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Re: WTF? Inaccessible bug reports?

[Sent it personally instead of to the list by mistake]

On Tue, Nov 20, 2007 at 06:06:54PM +0100, Lubomir Kundrak wrote:
> On Tue, 2007-11-20 at 15:51 +0100, Olivier Galibert wrote:
> > On Tue, Nov 20, 2007 at 08:26:47AM -0600, Josh Boyer wrote:
> > > Perhaps you should calm down a bit.  Flying off the handle before
> > > asking if the bug permissions can be changed or an explanation is
> > > provided is probably not going to be very productive.
> > 
> > Well, sorry.  Fedora becomes worse for my use with each release I try,
> > and I'm starting to get really annoyed at that, because it used to be
> > so much better.
> May I ask what's "your use"?

My use is a team in a lab with 100-200 machines, about 30 of them
physically on people's desktops, about 80 in two oscar clusters.  Some
of the people could do system administration, some couldn't, most
don't want to anyway.

Since I ended up as sysadmin-by-default, I need a distribution which I
can install and update with a minimum amount of fussing, and where the
installation has pretty much everything the users are going to need.

At fedora core 3 times, things were reasonably nice.  You could do an
everything install, test it for a while to see what was missing and/or
broken, put the packages and the additionally needed ones in a local
network repository and go.  And you would be ok for two years.

At fedora core 5 times, Everything was lost.  Thankfully it is still
in kickstart, but it makes the initial testing phase more annoying.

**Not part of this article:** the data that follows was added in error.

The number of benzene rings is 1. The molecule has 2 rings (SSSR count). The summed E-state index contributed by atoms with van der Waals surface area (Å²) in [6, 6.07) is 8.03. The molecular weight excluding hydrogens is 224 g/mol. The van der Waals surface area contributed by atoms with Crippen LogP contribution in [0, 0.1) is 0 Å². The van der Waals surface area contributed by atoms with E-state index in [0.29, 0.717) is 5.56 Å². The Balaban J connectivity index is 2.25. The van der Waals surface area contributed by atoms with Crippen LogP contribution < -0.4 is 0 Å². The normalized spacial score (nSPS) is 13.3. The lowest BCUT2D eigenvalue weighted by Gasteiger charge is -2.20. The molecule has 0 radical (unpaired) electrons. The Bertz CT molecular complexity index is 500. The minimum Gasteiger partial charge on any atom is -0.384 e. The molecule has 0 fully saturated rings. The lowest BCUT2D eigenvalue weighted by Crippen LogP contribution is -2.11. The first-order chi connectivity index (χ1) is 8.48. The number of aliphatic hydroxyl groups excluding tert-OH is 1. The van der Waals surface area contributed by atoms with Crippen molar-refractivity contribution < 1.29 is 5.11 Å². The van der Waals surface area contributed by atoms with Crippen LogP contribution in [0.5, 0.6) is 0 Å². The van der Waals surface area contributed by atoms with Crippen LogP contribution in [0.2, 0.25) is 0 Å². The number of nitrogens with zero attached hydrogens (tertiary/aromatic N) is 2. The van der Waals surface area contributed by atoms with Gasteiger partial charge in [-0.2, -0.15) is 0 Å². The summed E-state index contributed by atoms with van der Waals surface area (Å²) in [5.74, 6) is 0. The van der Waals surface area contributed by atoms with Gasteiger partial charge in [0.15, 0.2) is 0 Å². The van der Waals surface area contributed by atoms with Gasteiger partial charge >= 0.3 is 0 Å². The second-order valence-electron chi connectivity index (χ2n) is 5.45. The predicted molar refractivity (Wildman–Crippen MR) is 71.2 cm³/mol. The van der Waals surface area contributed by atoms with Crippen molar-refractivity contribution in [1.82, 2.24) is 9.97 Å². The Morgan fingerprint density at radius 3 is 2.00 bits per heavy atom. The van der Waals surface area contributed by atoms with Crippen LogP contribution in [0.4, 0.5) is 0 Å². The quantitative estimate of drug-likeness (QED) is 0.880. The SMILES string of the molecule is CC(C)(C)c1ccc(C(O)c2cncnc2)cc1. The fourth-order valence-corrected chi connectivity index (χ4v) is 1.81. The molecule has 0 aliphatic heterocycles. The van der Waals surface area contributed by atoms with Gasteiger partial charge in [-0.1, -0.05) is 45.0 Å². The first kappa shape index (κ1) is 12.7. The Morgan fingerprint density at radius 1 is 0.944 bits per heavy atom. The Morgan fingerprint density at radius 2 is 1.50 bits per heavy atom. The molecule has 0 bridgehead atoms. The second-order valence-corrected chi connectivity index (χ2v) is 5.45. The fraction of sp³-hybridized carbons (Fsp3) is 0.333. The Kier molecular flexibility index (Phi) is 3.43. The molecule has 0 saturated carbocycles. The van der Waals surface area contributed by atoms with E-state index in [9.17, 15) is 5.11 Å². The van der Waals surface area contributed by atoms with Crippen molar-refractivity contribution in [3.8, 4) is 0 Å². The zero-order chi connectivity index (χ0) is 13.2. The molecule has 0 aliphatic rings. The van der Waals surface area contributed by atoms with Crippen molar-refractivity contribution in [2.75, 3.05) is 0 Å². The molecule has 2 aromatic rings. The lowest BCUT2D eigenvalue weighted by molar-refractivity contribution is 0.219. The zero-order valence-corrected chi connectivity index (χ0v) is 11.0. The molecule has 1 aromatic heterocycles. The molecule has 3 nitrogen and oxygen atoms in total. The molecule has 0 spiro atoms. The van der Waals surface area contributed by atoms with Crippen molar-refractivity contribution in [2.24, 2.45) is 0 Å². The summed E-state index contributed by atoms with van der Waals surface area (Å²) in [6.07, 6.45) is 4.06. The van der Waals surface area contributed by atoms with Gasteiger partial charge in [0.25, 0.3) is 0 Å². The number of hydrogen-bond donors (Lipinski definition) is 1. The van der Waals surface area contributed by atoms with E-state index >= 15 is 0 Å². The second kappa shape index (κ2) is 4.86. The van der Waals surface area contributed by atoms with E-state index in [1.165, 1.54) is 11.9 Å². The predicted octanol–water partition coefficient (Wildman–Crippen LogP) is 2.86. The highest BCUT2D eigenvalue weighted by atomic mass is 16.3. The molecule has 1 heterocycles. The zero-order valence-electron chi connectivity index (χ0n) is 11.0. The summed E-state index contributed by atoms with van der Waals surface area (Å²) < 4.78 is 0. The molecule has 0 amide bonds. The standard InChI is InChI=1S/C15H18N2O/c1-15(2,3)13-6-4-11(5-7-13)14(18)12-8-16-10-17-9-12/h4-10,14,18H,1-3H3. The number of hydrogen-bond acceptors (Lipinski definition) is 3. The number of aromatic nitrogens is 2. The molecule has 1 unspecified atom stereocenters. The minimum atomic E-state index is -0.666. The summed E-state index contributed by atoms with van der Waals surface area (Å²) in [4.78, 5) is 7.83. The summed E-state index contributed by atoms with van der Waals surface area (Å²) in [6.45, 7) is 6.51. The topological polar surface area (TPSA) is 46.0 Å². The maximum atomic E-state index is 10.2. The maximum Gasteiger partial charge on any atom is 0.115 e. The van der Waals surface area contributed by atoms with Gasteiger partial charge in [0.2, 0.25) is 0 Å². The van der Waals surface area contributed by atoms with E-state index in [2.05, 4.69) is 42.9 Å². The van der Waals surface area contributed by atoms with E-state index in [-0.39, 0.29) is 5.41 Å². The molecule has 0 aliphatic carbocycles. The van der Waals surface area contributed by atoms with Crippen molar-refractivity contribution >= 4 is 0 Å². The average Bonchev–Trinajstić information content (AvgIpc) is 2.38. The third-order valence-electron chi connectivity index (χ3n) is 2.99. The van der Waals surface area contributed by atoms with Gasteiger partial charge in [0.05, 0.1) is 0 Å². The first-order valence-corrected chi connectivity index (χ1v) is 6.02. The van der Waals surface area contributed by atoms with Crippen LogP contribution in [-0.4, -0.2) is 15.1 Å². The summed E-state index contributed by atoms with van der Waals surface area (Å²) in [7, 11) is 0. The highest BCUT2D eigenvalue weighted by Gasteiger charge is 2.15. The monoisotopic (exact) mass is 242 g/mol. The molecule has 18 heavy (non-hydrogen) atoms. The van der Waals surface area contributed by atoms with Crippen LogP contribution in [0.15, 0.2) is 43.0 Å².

Way more problematic is the support time which went down to one year.

At fedora 7 time, Core was mostly lost.  There is still the list of
package on the DVD as a guideline though, but there isn't a separate
updates directory you can easily merge in anymore.  To the point that
I didn't find the time to do the new installation before 8 was out.

Now we're at 8 and I want to try to move to it, but static ip support
is fucked, and the list of packages on the DVD doesn't even have tcsh,
which 50% of the people here use.  Installing from the DVD by checking
all 3 options at the top level doesn't even give you make or gcc,
which is kind of annoying when the reason for installing interactively
in the first place is to have everything needed to hack on anaconda to
fix the static ip issue.  An yum install '*' conflicts all the way due
to the multilib crap.

And that's before anybody has even started to *use* the distribution.

Fedora makes me think of E.R., at times.  In the first seasons the
show was about the hospital, and found its public.  Then they seem to
have decided try to extend its viewership by adding a lot on
interpersonal relationships to the point of forgetting the hospital
part.  The old public left, not having what they wanted anymore, and
the potential new one stayed with Gray's Anatomy, which does
relationships much better.  And the viewership is crashing down.

Fedora was originally nice for people coming from an Unix background,
where 50% of the windows on the screen are xterms.  It seems to have
collectively decided that it should instead cater to the Windows kind
of people, to the detriment of the Unix ones.  A default installation
does not have a compiler.  Everything looking slightly technical is
hidden as much as possible.  Easily understandable and editable text
configuration files are routinely replaced by an obfuscated xml-based
registry[1] with automatically generated GUIs from hell[2].  Basic
things like static ips and routes are considered legacy and their
support totally untested and/or considered unimportant.  And
significantly every comparison is done with Ubuntu, the epitome of the
windowsian-come-here distributions, and never with Debian or Gentoo.

Keep cranking up the pain, guys, and fedora will definitively makes
its place in the "master of none" category.

It's kinda sad that people who do such a good job upstream end up
building such a crappier-over-time distribution from it.


[1] gconf I'm looking at you

[2] The only thing worse than a GUI designed by a computer scientist
    is a GUI automatically generated from a format description.

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